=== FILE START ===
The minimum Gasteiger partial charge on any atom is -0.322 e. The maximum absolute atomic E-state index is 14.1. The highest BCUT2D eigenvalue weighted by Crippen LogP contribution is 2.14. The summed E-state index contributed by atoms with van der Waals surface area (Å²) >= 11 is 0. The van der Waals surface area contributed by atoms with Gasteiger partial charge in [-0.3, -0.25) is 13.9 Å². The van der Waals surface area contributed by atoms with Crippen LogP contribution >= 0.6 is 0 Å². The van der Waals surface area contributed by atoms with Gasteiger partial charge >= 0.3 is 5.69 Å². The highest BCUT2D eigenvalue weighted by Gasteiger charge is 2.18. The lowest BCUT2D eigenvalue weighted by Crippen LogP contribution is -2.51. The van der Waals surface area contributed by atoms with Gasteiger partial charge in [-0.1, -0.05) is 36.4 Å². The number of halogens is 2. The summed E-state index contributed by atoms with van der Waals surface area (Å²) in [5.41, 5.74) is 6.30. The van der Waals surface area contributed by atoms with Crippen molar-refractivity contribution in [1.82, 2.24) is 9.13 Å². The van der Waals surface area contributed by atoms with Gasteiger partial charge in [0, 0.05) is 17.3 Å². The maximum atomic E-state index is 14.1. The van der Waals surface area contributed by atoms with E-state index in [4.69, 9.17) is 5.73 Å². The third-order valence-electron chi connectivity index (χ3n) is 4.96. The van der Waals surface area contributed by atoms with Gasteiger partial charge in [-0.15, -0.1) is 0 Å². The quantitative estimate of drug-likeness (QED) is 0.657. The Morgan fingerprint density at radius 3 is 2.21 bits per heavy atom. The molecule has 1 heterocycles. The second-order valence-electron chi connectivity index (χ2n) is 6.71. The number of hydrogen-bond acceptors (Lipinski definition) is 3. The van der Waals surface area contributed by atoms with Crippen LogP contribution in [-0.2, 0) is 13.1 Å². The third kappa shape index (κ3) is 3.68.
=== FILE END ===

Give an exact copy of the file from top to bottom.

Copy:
The minimum Gasteiger partial charge on any atom is -0.322 e. The maximum absolute atomic E-state index is 14.1. The highest BCUT2D eigenvalue weighted by Crippen LogP contribution is 2.14. The summed E-state index contributed by atoms with van der Waals surface area (Å²) >= 11 is 0. The van der Waals surface area contributed by atoms with Gasteiger partial charge in [-0.3, -0.25) is 13.9 Å². The van der Waals surface area contributed by atoms with Crippen LogP contribution >= 0.6 is 0 Å². The van der Waals surface area contributed by atoms with Gasteiger partial charge >= 0.3 is 5.69 Å². The highest BCUT2D eigenvalue weighted by Gasteiger charge is 2.18. The lowest BCUT2D eigenvalue weighted by Crippen LogP contribution is -2.51. The van der Waals surface area contributed by atoms with Gasteiger partial charge in [-0.1, -0.05) is 36.4 Å². The number of halogens is 2. The summed E-state index contributed by atoms with van der Waals surface area (Å²) in [5.41, 5.74) is 6.30. The van der Waals surface area contributed by atoms with Crippen molar-refractivity contribution in [1.82, 2.24) is 9.13 Å². The van der Waals surface area contributed by atoms with Gasteiger partial charge in [0, 0.05) is 17.3 Å². The maximum atomic E-state index is 14.1. The van der Waals surface area contributed by atoms with E-state index in [4.69, 9.17) is 5.73 Å². The third-order valence-electron chi connectivity index (χ3n) is 4.96. The van der Waals surface area contributed by atoms with Gasteiger partial charge in [-0.15, -0.1) is 0 Å². The quantitative estimate of drug-likeness (QED) is 0.657. The Morgan fingerprint density at radius 3 is 2.21 bits per heavy atom. The molecule has 1 heterocycles. The second-order valence-electron chi connectivity index (χ2n) is 6.71. The number of hydrogen-bond acceptors (Lipinski definition) is 3. The van der Waals surface area contributed by atoms with Crippen LogP contribution in [-0.2, 0) is 13.1 Å². The third kappa shape index (κ3) is 3.68.